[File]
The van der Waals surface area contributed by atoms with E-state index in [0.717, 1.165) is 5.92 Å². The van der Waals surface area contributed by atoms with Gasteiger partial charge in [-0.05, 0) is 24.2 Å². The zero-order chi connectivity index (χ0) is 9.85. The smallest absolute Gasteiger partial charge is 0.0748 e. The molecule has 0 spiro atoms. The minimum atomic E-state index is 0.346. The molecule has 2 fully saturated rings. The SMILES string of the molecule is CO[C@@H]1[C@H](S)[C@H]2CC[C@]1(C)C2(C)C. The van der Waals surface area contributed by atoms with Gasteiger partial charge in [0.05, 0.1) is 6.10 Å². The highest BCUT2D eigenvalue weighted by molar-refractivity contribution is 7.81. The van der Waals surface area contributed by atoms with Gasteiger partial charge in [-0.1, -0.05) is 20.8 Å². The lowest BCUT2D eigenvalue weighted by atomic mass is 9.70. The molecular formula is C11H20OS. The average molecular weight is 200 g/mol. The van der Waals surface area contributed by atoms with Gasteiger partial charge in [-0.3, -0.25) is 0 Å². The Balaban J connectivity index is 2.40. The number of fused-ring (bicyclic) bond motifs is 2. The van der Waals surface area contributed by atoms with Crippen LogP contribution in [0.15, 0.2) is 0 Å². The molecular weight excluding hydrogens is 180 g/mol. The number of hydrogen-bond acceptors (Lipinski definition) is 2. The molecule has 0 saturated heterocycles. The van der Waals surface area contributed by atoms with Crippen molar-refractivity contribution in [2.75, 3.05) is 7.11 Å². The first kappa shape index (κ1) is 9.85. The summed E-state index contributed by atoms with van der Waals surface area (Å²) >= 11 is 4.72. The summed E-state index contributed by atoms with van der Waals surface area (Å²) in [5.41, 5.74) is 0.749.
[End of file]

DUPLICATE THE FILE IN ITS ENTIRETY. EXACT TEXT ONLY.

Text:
The van der Waals surface area contributed by atoms with E-state index in [0.717, 1.165) is 5.92 Å². The van der Waals surface area contributed by atoms with Gasteiger partial charge in [-0.05, 0) is 24.2 Å². The zero-order chi connectivity index (χ0) is 9.85. The smallest absolute Gasteiger partial charge is 0.0748 e. The molecule has 0 spiro atoms. The minimum atomic E-state index is 0.346. The molecule has 2 fully saturated rings. The SMILES string of the molecule is CO[C@@H]1[C@H](S)[C@H]2CC[C@]1(C)C2(C)C. The van der Waals surface area contributed by atoms with Gasteiger partial charge in [0.05, 0.1) is 6.10 Å². The highest BCUT2D eigenvalue weighted by molar-refractivity contribution is 7.81. The van der Waals surface area contributed by atoms with Gasteiger partial charge in [-0.1, -0.05) is 20.8 Å². The lowest BCUT2D eigenvalue weighted by atomic mass is 9.70. The molecular formula is C11H20OS. The average molecular weight is 200 g/mol. The van der Waals surface area contributed by atoms with Gasteiger partial charge in [-0.3, -0.25) is 0 Å². The Balaban J connectivity index is 2.40. The number of fused-ring (bicyclic) bond motifs is 2. The van der Waals surface area contributed by atoms with Crippen LogP contribution in [0.15, 0.2) is 0 Å². The molecular weight excluding hydrogens is 180 g/mol. The number of hydrogen-bond acceptors (Lipinski definition) is 2. The molecule has 0 saturated heterocycles. The van der Waals surface area contributed by atoms with Crippen molar-refractivity contribution in [2.75, 3.05) is 7.11 Å². The first kappa shape index (κ1) is 9.85. The summed E-state index contributed by atoms with van der Waals surface area (Å²) >= 11 is 4.72. The summed E-state index contributed by atoms with van der Waals surface area (Å²) in [5.41, 5.74) is 0.749.